The Community Cafe remains open. Last month, it celebrated its one year anniversary with $1 hot dogs.

Amy Julia Harris

Amy Julia Harris is a reporter for Reveal, covering vulnerable communities. She and Reveal reporter Shoshana Walter exposed how courts across the country are sending defendants to rehabs that are little more than lucrative work camps for private industry. Their work was a finalist for the 2018 Pulitzer Prize in national reporting and won a Sigma Delta Chi Award for investigative reporting from the Society of Professional Journalists. It also led to four government investigations, including two criminal probes and four federal class-action lawsuits alleging slavery and fraud.

Harris was a Livingston Award for Young Journalists finalist for her investigation into the lack of government oversight of religious-based day cares, which led to tragedies for children in Alabama and elsewhere. In a previous project for Reveal, she uncovered widespread squalor in a public housing complex in the San Francisco Bay Area and traced it back to mismanagement and fraud in the troubled public housing agency.

Before joining Reveal, Harris was an education reporter at The Charleston Gazette in West Virginia. She has also written for The Seattle Times, Half Moon Bay Review, and Campaigns and Elections Politics Magazine.

Shoshana Walter

Shoshana Walter is a reporter for Reveal, covering criminal justice. She and reporter Amy Julia Harris exposed how courts across the country are sending defendants to rehabs that are little more than lucrative work camps for private industry. Their work was a finalist for the 2018 Pulitzer Prize in national reporting. It also won the Knight Award for Public Service, a Sigma Delta Chi Award for investigative reporting, and an Edward R. Murrow Award, and was a finalist for the Selden Ring, IRE and Livingston Awards. It led to numerous government investigations, two criminal probes and five federal class-action lawsuits alleging slavery, labor violations and fraud.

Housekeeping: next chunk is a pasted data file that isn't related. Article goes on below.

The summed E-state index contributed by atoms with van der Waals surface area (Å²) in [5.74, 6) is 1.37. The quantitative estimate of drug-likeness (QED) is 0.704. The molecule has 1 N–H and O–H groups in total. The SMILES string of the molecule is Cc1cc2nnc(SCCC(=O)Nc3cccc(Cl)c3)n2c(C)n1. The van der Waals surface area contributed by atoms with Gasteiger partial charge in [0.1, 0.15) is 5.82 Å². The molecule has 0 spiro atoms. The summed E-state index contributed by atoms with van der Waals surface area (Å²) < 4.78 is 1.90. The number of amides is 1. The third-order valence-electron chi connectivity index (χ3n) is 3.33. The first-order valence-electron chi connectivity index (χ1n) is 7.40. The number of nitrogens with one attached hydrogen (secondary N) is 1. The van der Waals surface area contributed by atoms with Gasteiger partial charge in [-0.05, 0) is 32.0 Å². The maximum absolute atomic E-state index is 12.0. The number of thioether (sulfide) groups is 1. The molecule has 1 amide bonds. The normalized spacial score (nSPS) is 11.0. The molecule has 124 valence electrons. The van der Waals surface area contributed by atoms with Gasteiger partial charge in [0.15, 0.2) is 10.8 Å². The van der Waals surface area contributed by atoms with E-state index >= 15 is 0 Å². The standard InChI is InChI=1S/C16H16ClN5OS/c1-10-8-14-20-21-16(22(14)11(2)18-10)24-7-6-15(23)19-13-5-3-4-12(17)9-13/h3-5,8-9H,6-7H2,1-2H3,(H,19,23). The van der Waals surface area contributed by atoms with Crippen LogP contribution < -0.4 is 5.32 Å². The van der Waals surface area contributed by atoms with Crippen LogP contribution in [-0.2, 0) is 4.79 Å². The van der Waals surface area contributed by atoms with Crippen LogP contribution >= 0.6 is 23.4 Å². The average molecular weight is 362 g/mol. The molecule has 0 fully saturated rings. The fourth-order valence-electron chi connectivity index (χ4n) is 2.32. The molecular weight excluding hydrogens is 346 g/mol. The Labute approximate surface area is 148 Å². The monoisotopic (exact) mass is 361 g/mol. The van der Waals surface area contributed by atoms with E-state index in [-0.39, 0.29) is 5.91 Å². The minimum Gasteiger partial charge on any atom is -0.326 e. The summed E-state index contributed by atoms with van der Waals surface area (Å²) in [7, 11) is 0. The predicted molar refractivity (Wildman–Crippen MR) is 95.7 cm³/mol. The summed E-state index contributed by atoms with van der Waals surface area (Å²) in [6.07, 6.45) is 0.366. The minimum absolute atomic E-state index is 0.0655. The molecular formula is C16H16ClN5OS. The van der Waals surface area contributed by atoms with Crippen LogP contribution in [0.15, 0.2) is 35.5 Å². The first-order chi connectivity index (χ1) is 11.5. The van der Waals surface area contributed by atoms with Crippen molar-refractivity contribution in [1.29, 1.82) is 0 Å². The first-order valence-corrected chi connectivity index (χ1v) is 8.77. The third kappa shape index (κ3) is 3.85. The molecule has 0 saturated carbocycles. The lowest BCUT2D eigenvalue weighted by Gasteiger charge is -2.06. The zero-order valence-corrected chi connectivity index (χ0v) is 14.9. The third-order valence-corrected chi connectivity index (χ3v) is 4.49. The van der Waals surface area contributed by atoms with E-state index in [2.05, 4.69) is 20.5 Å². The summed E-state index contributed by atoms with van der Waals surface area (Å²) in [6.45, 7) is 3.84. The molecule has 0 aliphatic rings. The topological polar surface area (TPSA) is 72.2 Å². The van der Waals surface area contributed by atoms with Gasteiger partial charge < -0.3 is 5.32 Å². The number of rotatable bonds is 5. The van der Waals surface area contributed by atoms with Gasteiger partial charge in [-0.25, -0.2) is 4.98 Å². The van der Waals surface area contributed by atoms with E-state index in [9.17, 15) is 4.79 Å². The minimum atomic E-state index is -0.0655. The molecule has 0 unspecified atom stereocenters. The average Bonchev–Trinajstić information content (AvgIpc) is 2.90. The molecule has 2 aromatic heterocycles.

Walter's investigation on America's armed security guard industry revealed how armed guard licenses have been handed out to people with histories of violence, even people barred by courts from owning guns. Walter and reporter Ryan Gabrielson won the 2015 Livingston Award for Young Journalists for national reporting based on the series, which prompted new laws and an overhaul of California’s regulatory system. For her 2016 investigation about the plight of "trimmigrants," marijuana workers in California's Emerald Triangle, Walter embedded herself in illegal mountain grows and farms. There, she encountered an epidemic of sex abuse and human trafficking in the industry – and a criminal justice system focused more on the illegal drugs. The story prompted legislation, a criminal investigation and grass-roots efforts by the community, including the founding of a worker hotline and safe house.

Walter began her career as a police reporter for The Ledger in Lakeland, Florida, and previously covered violent crime and the politics of policing in Oakland, California, for The Bay Citizen. Her narrative nonfiction as a local reporter garnered a national Sigma Delta Chi Award and a Gold Medal for Public Service from the Florida Society of News Editors. A graduate of Mount Holyoke College, she has been a Dart Center Ochberg fellow for journalism and trauma at the Columbia University Graduate School of Journalism and a John Jay/Harry Frank Guggenheim fellow in criminal justice journalism. She is based in Reveal's Emeryville, California, office.